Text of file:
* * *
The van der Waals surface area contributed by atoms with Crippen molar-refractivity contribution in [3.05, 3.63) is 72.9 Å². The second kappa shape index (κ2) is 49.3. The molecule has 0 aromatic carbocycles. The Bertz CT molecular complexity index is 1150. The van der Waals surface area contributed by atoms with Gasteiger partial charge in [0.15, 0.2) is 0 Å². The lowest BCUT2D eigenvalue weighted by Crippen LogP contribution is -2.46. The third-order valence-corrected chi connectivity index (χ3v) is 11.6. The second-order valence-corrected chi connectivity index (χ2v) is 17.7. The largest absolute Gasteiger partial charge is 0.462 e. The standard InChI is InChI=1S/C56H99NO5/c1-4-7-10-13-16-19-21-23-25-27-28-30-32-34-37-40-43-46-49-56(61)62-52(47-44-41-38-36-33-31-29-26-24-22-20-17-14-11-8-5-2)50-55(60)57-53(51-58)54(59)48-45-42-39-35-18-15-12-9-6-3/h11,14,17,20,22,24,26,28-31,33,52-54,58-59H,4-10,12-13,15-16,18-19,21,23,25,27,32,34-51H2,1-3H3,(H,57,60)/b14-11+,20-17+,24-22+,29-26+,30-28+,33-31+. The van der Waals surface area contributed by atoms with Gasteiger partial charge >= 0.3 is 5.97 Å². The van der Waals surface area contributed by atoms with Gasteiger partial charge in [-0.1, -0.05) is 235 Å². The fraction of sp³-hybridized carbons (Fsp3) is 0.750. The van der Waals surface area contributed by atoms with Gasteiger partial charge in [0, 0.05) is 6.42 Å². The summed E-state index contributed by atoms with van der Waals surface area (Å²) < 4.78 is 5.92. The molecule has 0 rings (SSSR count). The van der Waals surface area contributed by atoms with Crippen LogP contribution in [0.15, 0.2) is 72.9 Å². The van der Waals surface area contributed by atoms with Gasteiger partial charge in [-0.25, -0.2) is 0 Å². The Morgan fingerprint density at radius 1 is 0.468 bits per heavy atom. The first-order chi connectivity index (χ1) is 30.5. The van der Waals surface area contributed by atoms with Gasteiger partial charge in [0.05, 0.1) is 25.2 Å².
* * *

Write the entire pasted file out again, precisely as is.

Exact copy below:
The van der Waals surface area contributed by atoms with Crippen molar-refractivity contribution in [3.05, 3.63) is 72.9 Å². The second kappa shape index (κ2) is 49.3. The molecule has 0 aromatic carbocycles. The Bertz CT molecular complexity index is 1150. The van der Waals surface area contributed by atoms with Gasteiger partial charge in [0.15, 0.2) is 0 Å². The lowest BCUT2D eigenvalue weighted by Crippen LogP contribution is -2.46. The third-order valence-corrected chi connectivity index (χ3v) is 11.6. The second-order valence-corrected chi connectivity index (χ2v) is 17.7. The largest absolute Gasteiger partial charge is 0.462 e. The standard InChI is InChI=1S/C56H99NO5/c1-4-7-10-13-16-19-21-23-25-27-28-30-32-34-37-40-43-46-49-56(61)62-52(47-44-41-38-36-33-31-29-26-24-22-20-17-14-11-8-5-2)50-55(60)57-53(51-58)54(59)48-45-42-39-35-18-15-12-9-6-3/h11,14,17,20,22,24,26,28-31,33,52-54,58-59H,4-10,12-13,15-16,18-19,21,23,25,27,32,34-51H2,1-3H3,(H,57,60)/b14-11+,20-17+,24-22+,29-26+,30-28+,33-31+. The van der Waals surface area contributed by atoms with Gasteiger partial charge >= 0.3 is 5.97 Å². The van der Waals surface area contributed by atoms with Gasteiger partial charge in [-0.1, -0.05) is 235 Å². The fraction of sp³-hybridized carbons (Fsp3) is 0.750. The van der Waals surface area contributed by atoms with Gasteiger partial charge in [0, 0.05) is 6.42 Å². The summed E-state index contributed by atoms with van der Waals surface area (Å²) < 4.78 is 5.92. The molecule has 0 rings (SSSR count). The van der Waals surface area contributed by atoms with Crippen LogP contribution in [0.15, 0.2) is 72.9 Å². The van der Waals surface area contributed by atoms with Gasteiger partial charge in [-0.25, -0.2) is 0 Å². The Morgan fingerprint density at radius 1 is 0.468 bits per heavy atom. The first-order chi connectivity index (χ1) is 30.5. The van der Waals surface area contributed by atoms with Gasteiger partial charge in [0.05, 0.1) is 25.2 Å².